Economic outcomes: Career goals and challenges, economic outcomes, and employment supports for refugee youth
Working and having career aspirations are important aspects of belonging and settlement
In a study by Dr. Catherine Bryan and colleagues, newcomer youth reported that feeling valued, being successful, and attaining professional and personal development at work helped them feel more connected to Canadians. Dr. Ifeyinwa Mbakogu and colleagues similarly found that employment is linked to a sense of belonging for youth with refugee experience in Nova Scotia. Employers have a role to play in helping newcomer youth feel integrated and supported in other areas of their life.
“Right now I am working at a pharmacy as a pharmacy assistant and at the same time I am working during the weekends at XX…I have been working with them for three years and they really like me, and you know… when I started at [University]…every year they give a bursary for your school.” – Jana, 19-year-old from Syria, PSR
Dr. Lisa Rochman and colleagues found that participants in the Language Instruction for Newcomers to Canada (LINC) program frequently revised their career goals as they built their new lives in Canada. The researchers suggest that changing one’s career goal should be seen as an act of settlement, not a “failure”.
“When I came to Canada, I was thinking of a career in seniors’ healthcare. Then I changed my goal for Nursing. My dream is to help people. So, I looked for Nursing programs, but there are long waitlists, and then the programs are four years long – that’s long for me. … I changed my goal to doing Ultrasound. I found it online. Ultrasound is two years, and I asked around: not a lot of people here are looking to be trained in Ultrasound … After I finish Ultrasound training, I want to help anyone who needs it, anywhere. …I will look for a good job and give back to Canada. Canada, she gives me good space, and good health and good learning, and in return I want to find a good job after I finish ultrasound training.” – Participant #2, NorQuest College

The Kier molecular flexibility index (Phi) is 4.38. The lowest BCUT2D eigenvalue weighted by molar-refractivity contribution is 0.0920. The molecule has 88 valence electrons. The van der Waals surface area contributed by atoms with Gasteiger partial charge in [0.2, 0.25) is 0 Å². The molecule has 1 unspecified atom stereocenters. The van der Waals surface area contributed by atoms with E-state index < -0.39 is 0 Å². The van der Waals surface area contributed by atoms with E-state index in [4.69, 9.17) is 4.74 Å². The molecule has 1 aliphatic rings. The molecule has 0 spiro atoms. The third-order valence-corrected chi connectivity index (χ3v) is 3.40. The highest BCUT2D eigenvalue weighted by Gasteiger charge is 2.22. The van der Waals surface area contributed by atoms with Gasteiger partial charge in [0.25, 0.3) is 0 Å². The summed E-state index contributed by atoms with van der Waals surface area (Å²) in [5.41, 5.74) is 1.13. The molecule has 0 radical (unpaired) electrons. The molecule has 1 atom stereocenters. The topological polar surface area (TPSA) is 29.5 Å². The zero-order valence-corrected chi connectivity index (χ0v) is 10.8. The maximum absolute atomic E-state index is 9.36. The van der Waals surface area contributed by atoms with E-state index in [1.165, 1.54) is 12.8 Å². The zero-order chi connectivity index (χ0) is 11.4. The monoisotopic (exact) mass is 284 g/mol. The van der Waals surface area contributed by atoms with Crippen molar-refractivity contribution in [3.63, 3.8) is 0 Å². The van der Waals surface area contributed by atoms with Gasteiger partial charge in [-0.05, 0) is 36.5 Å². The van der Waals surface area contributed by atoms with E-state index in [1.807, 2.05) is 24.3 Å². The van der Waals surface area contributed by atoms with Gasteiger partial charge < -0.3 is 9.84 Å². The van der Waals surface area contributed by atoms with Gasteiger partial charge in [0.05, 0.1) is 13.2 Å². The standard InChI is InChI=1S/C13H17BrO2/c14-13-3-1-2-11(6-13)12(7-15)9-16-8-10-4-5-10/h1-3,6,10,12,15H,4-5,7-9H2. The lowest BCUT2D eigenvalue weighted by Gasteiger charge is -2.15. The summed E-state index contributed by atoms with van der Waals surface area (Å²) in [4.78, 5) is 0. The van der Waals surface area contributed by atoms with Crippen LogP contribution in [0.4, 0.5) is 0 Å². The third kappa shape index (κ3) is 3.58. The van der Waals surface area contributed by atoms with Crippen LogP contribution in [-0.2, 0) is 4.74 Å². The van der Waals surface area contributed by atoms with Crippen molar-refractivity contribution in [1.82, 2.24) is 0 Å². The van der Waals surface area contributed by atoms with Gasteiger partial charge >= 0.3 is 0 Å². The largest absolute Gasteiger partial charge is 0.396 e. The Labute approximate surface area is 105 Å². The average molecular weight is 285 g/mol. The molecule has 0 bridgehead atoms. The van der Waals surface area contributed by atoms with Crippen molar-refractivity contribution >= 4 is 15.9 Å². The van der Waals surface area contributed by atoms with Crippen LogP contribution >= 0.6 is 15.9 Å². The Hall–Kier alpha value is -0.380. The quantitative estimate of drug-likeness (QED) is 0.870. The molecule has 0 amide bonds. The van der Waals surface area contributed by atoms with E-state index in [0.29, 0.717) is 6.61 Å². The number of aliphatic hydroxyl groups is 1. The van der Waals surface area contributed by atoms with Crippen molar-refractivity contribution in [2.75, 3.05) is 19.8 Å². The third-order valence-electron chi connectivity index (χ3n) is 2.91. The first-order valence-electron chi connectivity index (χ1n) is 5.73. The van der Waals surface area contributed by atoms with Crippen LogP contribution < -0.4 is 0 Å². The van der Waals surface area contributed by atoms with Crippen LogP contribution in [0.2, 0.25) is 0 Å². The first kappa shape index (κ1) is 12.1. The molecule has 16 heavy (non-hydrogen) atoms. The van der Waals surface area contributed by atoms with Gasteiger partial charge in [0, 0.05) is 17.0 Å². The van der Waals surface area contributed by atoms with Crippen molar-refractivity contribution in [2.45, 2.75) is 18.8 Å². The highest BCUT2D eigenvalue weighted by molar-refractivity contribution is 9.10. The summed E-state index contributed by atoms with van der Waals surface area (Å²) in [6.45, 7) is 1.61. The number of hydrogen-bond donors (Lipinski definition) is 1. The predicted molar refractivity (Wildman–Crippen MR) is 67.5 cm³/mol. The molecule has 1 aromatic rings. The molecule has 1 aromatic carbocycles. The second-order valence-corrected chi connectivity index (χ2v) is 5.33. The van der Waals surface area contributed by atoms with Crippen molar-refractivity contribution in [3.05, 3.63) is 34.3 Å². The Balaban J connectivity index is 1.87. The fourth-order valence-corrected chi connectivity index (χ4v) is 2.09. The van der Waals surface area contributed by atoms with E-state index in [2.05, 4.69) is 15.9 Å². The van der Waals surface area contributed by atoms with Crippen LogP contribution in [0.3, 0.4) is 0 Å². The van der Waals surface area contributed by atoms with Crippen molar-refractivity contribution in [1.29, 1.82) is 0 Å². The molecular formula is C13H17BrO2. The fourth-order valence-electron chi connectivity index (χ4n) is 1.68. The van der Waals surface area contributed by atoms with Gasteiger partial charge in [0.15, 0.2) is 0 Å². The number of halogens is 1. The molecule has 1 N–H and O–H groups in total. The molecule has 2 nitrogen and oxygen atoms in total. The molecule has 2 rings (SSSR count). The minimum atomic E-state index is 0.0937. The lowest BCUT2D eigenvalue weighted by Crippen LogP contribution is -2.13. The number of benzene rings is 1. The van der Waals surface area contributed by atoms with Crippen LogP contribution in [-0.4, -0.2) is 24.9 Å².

For many newcomers, their first job in Canada does not align with their career aspirations.
Dr. Lisa Rochman and colleagues found that newcomers have clear career goals and a strong understanding of how to achieve them at the time of completing their LINC program, however there is a significant gap between their occupations post-LINC completion and their career aspirations.
A survey of newcomer youth by Dr. Catherine Bryan and colleagues found that the majority of participants deemed their salaries to be insufficient to support a family or to connect to the community in which they lived. This resulted in lower happiness in one’s job and sector.
Dr. Ifeyinwa Mbakogu found that youth with refugee experience are steered towards low-skilled and physically demanding jobs. Factors contributing to this included teachers suggesting that students with refugee experience should lower their aspirations, racism from employers, foreign credentials not being recognized, language barriers, and only having access to low-skilled jobs when participating in newcomer employment programs.
“They should provide a variety of jobs and they should accept immigrants for work in those types of jobs. Like most of these organizations that help immigrants, they only give them, like, their starting jobs like cleaning, you know those kinds of jobs where you have to work really hard for you to earn a living.” – Elijah, 24 years old, from DRC, GSR
“They…see you, like, as Black and they discriminate against you. Me and my friend went to apply to a store at Shopping Center and they called me for an interview and the manager just looked at me in a bad way … Then he said no…we cannot accept you, we don’t like black people working here. And first of all, you are not wearing…because there at the Shopping Center you have to wear clothes like mini skirt...”
– Azeez, 18 years old, from DRC, GSR
“I know he used to say that with our background level we can never be accepted to Dal. We could just go to NSCC. That’s all.”
– Azeez, 18 years old, from DRC, GSR
Refugees are more likely to work low skilled jobs and earn less than other immigrants. Women earn less than men in every refugee admission class.
Data from a study by Dr. Monica Boyd and colleagues showed that refugees are more likely to be employed in low skilled occupations and have lower earnings than economic or family stream immigrants.
Privately sponsored refugees (PSRs) have slight earnings and occupational advantages over government sponsored refugees (GARs) and protected persons in Canada (PCC). GARs have the lowest labour force participation and the lowest occupational socioeconomic scores.
Women are more likely to hold low skill occupations and earn less than men in every refugee admission category.